July 7, 2013
Five Days by Douglas Kennedy
Finished on 6/1/13
Rating: 4/5 (Very Good)
When Laura leaves her small Maine town to attend a radiography conference in Boston, she is relieved to have a few days away from the heartbreaking realities she shares with cancer patients every day. A weekend’s respite from her failing marriage and her two children who are leaving the nest finds her unexpectedly in the company of a man she has only just met. At first, Richard seems gray and uninspired, but after a second chance encounter, Laura begins to imagine a life beyond the one she has rooted herself to—and to ask herself if the ultimate sign of maturity is realizing that one always has a choice between passion and loneliness, happiness or despair. Douglas Kennedy’s powerful new novel poignantly examines the death of hope, the limitless possibilities of love, and how the entire trajectory of a life can change through one brief encounter.
I happened upon the finished copy of Five Days one day at work (sent by the publisher for review) and after glancing at the back cover blurbs by Will Schwalbe (author of The End of Your Life Book Club), Lorrie Moore (author of A Gate at the Stairs) and Colum McCann (author of Let the Great World Spin), I decided to give it a try. Not only had I not read anything by Douglas Kennedy, I’d never even heard of him.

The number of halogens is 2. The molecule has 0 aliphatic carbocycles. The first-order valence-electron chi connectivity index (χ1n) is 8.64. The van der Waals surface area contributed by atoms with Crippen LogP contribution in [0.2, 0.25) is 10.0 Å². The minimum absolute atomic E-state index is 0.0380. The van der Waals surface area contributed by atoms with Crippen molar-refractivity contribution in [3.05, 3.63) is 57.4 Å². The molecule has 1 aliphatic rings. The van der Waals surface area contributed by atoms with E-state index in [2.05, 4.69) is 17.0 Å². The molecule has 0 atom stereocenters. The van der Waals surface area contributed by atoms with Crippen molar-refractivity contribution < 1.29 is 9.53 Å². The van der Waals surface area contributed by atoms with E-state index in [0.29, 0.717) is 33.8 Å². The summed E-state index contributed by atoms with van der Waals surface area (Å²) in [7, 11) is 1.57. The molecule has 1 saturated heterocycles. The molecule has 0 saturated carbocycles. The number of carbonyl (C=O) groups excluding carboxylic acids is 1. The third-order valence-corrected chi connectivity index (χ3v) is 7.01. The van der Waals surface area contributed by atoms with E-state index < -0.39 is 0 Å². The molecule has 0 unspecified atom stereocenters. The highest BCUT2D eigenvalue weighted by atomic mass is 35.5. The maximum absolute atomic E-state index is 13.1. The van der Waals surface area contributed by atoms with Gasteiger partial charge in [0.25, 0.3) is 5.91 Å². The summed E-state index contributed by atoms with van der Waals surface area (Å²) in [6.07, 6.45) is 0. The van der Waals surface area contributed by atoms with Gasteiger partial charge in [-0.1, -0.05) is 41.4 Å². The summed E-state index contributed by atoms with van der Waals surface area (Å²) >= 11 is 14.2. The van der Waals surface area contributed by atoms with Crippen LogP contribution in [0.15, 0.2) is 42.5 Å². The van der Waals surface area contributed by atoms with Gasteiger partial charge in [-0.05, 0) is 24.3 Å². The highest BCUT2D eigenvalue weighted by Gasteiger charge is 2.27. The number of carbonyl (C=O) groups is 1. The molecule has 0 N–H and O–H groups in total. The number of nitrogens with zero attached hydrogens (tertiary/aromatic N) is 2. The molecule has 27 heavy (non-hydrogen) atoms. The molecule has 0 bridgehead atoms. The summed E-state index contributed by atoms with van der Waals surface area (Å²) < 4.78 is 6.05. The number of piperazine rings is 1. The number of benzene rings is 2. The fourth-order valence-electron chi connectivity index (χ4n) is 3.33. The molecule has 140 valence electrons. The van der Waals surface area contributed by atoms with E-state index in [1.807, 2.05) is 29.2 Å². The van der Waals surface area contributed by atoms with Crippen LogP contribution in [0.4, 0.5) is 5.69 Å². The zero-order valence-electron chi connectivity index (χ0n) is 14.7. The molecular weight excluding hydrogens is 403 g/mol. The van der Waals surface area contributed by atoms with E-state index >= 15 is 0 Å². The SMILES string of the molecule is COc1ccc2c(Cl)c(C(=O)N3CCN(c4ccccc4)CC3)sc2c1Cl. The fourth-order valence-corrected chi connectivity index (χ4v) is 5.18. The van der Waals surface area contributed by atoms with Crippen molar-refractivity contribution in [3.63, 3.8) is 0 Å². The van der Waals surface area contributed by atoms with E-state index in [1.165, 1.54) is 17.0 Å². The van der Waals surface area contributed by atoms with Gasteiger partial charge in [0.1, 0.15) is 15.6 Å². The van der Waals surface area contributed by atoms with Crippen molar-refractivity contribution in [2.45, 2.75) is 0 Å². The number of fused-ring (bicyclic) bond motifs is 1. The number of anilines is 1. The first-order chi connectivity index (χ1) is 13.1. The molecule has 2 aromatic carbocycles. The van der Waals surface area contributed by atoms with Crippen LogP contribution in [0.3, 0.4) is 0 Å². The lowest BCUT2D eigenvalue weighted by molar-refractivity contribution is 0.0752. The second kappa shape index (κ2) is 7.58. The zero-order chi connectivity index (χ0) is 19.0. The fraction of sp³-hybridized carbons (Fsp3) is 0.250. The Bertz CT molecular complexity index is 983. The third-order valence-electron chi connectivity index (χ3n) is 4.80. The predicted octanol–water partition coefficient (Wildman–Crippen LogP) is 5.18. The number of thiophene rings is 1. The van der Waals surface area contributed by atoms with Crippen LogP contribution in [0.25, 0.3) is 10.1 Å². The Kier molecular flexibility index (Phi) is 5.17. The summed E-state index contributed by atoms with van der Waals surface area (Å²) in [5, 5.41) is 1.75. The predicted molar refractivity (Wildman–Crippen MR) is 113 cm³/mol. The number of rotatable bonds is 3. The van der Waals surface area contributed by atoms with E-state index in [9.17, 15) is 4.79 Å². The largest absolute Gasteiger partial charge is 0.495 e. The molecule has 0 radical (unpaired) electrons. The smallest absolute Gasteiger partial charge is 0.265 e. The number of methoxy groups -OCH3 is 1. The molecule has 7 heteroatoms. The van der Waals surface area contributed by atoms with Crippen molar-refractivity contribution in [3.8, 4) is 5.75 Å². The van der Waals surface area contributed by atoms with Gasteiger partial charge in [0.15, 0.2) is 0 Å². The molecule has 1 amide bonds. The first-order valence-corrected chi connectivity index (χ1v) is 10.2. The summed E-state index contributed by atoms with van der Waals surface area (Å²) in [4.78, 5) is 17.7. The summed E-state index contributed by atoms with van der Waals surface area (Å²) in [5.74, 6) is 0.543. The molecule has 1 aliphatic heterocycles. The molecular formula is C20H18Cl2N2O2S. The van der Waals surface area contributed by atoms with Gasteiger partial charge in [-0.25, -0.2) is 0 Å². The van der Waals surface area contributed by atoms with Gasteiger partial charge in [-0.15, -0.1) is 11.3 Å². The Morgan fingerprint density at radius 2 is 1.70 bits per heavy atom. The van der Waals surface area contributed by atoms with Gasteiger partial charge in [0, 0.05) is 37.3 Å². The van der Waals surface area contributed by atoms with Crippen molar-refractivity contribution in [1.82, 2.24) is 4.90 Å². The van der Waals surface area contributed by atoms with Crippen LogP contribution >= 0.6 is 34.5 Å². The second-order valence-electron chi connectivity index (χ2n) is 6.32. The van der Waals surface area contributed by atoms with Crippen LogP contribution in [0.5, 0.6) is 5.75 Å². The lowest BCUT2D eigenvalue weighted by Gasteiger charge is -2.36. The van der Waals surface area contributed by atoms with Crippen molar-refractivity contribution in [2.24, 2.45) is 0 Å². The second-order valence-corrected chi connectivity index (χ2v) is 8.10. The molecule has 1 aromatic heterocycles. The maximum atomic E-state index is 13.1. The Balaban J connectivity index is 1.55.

As Schwalbe states in his blurb, Five Days is “a brilliant mediation on regret, fidelity, family, and second chances.” With the exception of “brilliant,” I concur. Kennedy’s evocative prose had me reaching for my sticky notes and I’m sure I commented (on more than one occasion) to my husband that I was quite impressed with the author's writing, as well as his ability to write from a woman’s perspective. Yes, this is a love story, but it is by no means a fluffy bodice-ripper. Serious and contemplative, Kennedy’s novel is more reminiscent of John Irving or Richard Russo than of, say, Nicholas Sparks or Richard Paul Evans.
Final Thoughts: Five Days is a compulsive read, albeit somewhat predictable, but nonetheless entertaining. I’m always happy when I discover a new writer with a large backlist. I look forward to discovering more winners by Kennedy. Have you read anything by this author? What would you recommend?